Nestled in the sand, hidden amongst debris or floating across the water like a message in a bottle are vessels carrying valuable research information from Japan to North America.
Three years ago, about 30 instruments called transponders were released from various ports in Japan, tasked with recording the patterns of debris from the 2011 Tohoku earthquake and tsunami that was ending up on beaches from California to Alaska.
The remaining transponders’ batteries are now dead, so researchers are asking beachgoers and fishermen to search for the soda bottle-like containers and return them to Oregon State University, which is partnering with Tattori University for Environmental Studies in Japan.
Debris is still arriving on the coast nearly four years after the massive tsunami, bringing with it species that are native to Japan, said Sam Chan, a watershed health specialist with Oregon State University Extension and Oregon Sea Grant.
The paths of marine debris and where it ends up are largely unknown, so charting this would give researchers a better understanding of currents, timing and how species survive the long trip across the ocean through different habitats. It could also assist in being able to locate the estimated 1.5 million tons of debris set adrift by the surging waves.
These transponders have an antenna and record data about their paths and location. While this technology is not new, Chan said, it has never been used for this purpose.
“No one has actually used these to see how marine debris moves,” Chan said. “It can maybe help us learn how to reduce and locate it, and maybe clean it up.”
Originally, three transponders were released and two of the three were found — one in Arch Cape, Oregon, 19 months after it left Japan, and the other near the Haida Heritage Site, formerly the Queen Charlotte Islands in British Columbia, more than three years after it was set adrift, Chan said.
The second group of transponders was sent out about a year after the tsunami, and none from this study group have been found.
“We figure that they would be arriving any time now through next year,” Chan said.
Message in a bottle
Chan said the researchers lost signals on the transponders earlier this summer while they were a few hundred miles off the coast.
The units are small and can only hold a relatively small battery without sinking, so sending out signals 16 hours a day drained the battery before any made it to shore, he said.
“One of the units that we knew about this summer was drifting off the California coast about 200 miles,” Chan said.
With no signal, the researchers need to rely on people returning the instruments.
“We would be happy to pay for the shipping,” Chan said.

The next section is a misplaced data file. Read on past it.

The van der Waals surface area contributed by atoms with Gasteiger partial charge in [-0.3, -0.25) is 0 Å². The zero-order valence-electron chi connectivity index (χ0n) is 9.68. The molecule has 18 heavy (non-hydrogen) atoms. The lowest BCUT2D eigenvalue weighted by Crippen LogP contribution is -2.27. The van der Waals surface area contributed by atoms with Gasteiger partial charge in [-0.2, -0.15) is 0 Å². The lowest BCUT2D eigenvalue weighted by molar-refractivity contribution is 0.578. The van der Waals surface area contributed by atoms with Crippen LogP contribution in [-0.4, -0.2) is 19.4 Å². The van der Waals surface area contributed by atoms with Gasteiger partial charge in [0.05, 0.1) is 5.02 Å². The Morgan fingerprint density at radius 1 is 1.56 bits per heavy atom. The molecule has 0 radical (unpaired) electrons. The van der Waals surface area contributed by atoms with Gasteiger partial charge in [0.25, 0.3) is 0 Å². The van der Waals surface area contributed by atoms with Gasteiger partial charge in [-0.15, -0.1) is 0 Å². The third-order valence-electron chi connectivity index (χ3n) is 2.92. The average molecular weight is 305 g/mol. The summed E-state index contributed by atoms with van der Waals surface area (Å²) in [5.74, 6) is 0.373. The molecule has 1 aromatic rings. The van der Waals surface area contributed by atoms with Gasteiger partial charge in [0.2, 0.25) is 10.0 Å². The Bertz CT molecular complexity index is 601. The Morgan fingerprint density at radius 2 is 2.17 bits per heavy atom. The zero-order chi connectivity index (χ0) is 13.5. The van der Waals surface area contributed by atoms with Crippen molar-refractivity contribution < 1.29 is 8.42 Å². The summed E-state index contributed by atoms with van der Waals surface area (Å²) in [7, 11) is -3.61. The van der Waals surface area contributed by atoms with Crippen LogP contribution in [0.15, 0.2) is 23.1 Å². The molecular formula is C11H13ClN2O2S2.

However, he wants people to be sure that it is actually a transponder before shipping it.
“We don’t want a whole bunch of people shipping 2-liter soda bottles,” he said.
The transponders are easy to identify. They are orange with an antenna and writing in both English and Japanese that describes what they are and where to return them.
Chan asks that people return the bottles to Oregon State University, rather than the address on the bottle.
The Northcoast Environmental Center holds regular coastal clean-up days that focus on locations where tsunami debris is expected, said Coastal Programs Director Jennifer Savage.
“We encourage people to keep an eye out for anything that could potentially be tsunami debris, but we haven’t had any reports,” she said.
A 21-foot panga boat from Rikuzentakata, Japan, found on a beach south of Crescent City in April 2013 was the first documented piece of tsunami debris to reach California’s shores.
Savage said the Samoa Dunes Recreation Area and Del Norte County’s Point St. George are locations where debris often ends up.
“For whatever reason, the currents send things in the water to those beaches,” she said. “It is quite likely that if something were sent, like a transponder, it could end up there.”
The transponders are just one of many ways to study the debris that was swept into the ocean in the 2011 tsunami, said Nir Barnea, West Coast regional coordinator for the NOAA Marine Debris Program. He has worked with Oregon State University to get out information about the transponders.
“It is one piece of the puzzle,” Barnea said. “There are a lot of information sources, because this was really an unfortunate event, and we are still learning from it.”
While aerial observation, satellites and shoreline surveys are other ways that marine debris is tracked, Barnea said this is one more avenue to learn and to get information Barnea said severe marine debris events like the tsunami in Japan are rare and create public interest in where the debris goes.
Learning about the debris paths are important to the public, fishermen, the Coast Guard and other agencies who are affected, he added.
“There was a lot of need to have more information,” Barnea said. “It is very important to know how to respond to this and to learn from this.”